Which, to be honest, doesn't mean shit to us but has apparently been catnip to generations of mathematicians who struggle to prove it to this day.

(Personally, we think the best mathematical proof we've ever come across comes from Thomasina Coverly in Tom Stoppard's *Arcadia*. She's been given a copy of Fermat's Last Theorem by her tutor Septimus to keep her quiet for a few hours. As you may know, Fermat was famous for having written in the margin of his copy of *Arithmetica* "To write the cube of a number as a sum of two cubes, or the fourth power as a sum of two fourth powers, or any power above 2 as a sum of two like powers, is impossible. I have a truly wonderful proof of this fact, but the margin is too narrow to contain it." Thomasina's reply, prescient given the events of the play, follows:

THOMASINA: Oh! I see now! The answer is perfectly obvious.

SEPTIMUS: This time you may have overreached yourself.

... THOMASINA: There is no proof, Septimus. The thing that is perfectly obvious is that the note in the margin was a joke to make you all mad.)

Join us tomorrow when we'll be offering up a signed copy of *The Indian Clerk *for our Friday giveaway.

Yes. It is unfortunate how hard it is to explain RH. I'd be great if it was like the one you mentioned by Fermat.

Anyways, the idea is that you have a function, "the zeta function" (put some echo here), defined on the complex plane (this is, the function takes complex numbers and gives you complex numbers). This "zeta function" is an "extension" of a real infinite series (one of those infinite sums Ramanujan loved) but I guess we can skip that detail by now.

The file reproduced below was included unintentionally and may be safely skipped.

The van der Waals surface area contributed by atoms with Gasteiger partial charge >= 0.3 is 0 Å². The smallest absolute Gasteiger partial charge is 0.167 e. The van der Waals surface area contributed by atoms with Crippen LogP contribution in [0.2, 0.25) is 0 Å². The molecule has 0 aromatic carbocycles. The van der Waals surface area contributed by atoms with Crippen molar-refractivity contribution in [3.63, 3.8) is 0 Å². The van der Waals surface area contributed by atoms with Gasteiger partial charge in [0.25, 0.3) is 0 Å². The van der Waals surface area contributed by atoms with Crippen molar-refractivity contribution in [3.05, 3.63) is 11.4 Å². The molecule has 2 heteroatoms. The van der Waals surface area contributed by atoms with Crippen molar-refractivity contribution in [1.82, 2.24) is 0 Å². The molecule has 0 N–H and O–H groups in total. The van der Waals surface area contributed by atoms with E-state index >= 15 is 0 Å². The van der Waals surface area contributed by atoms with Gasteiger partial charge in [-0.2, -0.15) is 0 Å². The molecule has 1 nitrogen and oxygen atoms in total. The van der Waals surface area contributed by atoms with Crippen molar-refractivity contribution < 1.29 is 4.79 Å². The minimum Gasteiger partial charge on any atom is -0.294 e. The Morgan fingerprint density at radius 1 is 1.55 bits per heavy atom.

The point is that if you do z(-2) or z(-4) or z(-6) (and so on, any negative even number), then you get 0. That's more or less easy to see once you know the formula for the zeta function. When they say "trivial zeros", they mean these guys ("the negative even numbers"). However, it was clear the zero function had more zeros (the so-called non-trivial ones) and some properties were known about them.

Parenthesis: To explain these properties, it is probably good to remember a little bit about the complex numbers. A complex number is something of the form a+ib where a and b are real numbers and i is that "unexistent" square root of -1 some of us meet in highschool some in college. We can represent the complex numbers in the cartesian plane assigning a+ib to the pair (a,b). Given a complex number a+ib, the Real Part (Re) of it is a and the Imaginary Part (Im) is b.

Ok, back to RH, the known properties of the non-trivial zeroes of the zeta function were two:

1. The non-trivial zeroes were all located in the vertical strip with Real Part between 0 and 1. This is, comples numbers a+ib where 0 2. If we had a non-trivial zero and we look for the symmetrical complex number (in the cartesian plane) with respect to the line Re(x)=1/2 (The vertical line of complex numbers whose real part is 1/2), then we would find ANOTHER non-trivial zero.

These people studing the zeta function, however, noticed something else: Most of the non-trivial zeros they knew were actually ON the line Re(x)=1/2.

Riemann Hypothesis claims that ALL the non trivial zeros are on the Re(x)=1/2 line. That's it.

The connection between the RH and the distribution of primes is another story and it should probably be told some other time. (Actually, that's the part that's really hard to explain in elementary terms.)

Posted by: j. | August 23, 2007 at 02:49 AM